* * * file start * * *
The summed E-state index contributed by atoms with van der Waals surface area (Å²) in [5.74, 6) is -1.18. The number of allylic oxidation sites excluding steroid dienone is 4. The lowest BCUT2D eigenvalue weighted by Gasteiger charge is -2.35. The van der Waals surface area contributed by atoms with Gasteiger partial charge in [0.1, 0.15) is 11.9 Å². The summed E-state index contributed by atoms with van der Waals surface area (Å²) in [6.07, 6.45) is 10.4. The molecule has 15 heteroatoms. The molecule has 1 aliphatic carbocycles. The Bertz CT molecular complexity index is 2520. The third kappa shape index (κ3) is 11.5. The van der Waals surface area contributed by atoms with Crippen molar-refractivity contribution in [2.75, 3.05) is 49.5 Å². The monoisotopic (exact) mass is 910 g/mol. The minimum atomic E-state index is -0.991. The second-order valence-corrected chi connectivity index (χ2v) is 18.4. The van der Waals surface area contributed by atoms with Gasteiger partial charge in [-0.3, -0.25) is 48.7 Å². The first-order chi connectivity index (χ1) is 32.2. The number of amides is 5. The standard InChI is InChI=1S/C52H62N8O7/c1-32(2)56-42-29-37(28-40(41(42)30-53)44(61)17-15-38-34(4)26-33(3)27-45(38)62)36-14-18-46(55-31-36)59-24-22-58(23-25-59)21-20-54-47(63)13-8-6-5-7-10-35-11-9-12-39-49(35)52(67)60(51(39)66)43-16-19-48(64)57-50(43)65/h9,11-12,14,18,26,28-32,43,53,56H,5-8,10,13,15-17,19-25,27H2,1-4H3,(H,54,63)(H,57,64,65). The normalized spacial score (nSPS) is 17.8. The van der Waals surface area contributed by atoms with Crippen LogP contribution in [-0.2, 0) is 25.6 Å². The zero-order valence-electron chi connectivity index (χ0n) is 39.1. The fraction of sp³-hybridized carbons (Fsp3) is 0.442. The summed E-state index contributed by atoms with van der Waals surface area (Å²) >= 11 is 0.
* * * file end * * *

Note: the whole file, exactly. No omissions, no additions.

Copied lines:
The summed E-state index contributed by atoms with van der Waals surface area (Å²) in [5.74, 6) is -1.18. The number of allylic oxidation sites excluding steroid dienone is 4. The lowest BCUT2D eigenvalue weighted by Gasteiger charge is -2.35. The van der Waals surface area contributed by atoms with Gasteiger partial charge in [0.1, 0.15) is 11.9 Å². The summed E-state index contributed by atoms with van der Waals surface area (Å²) in [6.07, 6.45) is 10.4. The molecule has 15 heteroatoms. The molecule has 1 aliphatic carbocycles. The Bertz CT molecular complexity index is 2520. The third kappa shape index (κ3) is 11.5. The van der Waals surface area contributed by atoms with Crippen molar-refractivity contribution in [2.75, 3.05) is 49.5 Å². The monoisotopic (exact) mass is 910 g/mol. The minimum atomic E-state index is -0.991. The second-order valence-corrected chi connectivity index (χ2v) is 18.4. The van der Waals surface area contributed by atoms with Gasteiger partial charge in [-0.3, -0.25) is 48.7 Å². The first-order chi connectivity index (χ1) is 32.2. The number of amides is 5. The standard InChI is InChI=1S/C52H62N8O7/c1-32(2)56-42-29-37(28-40(41(42)30-53)44(61)17-15-38-34(4)26-33(3)27-45(38)62)36-14-18-46(55-31-36)59-24-22-58(23-25-59)21-20-54-47(63)13-8-6-5-7-10-35-11-9-12-39-49(35)52(67)60(51(39)66)43-16-19-48(64)57-50(43)65/h9,11-12,14,18,26,28-32,43,53,56H,5-8,10,13,15-17,19-25,27H2,1-4H3,(H,54,63)(H,57,64,65). The normalized spacial score (nSPS) is 17.8. The van der Waals surface area contributed by atoms with Crippen LogP contribution in [-0.2, 0) is 25.6 Å². The zero-order valence-electron chi connectivity index (χ0n) is 39.1. The fraction of sp³-hybridized carbons (Fsp3) is 0.442. The summed E-state index contributed by atoms with van der Waals surface area (Å²) >= 11 is 0.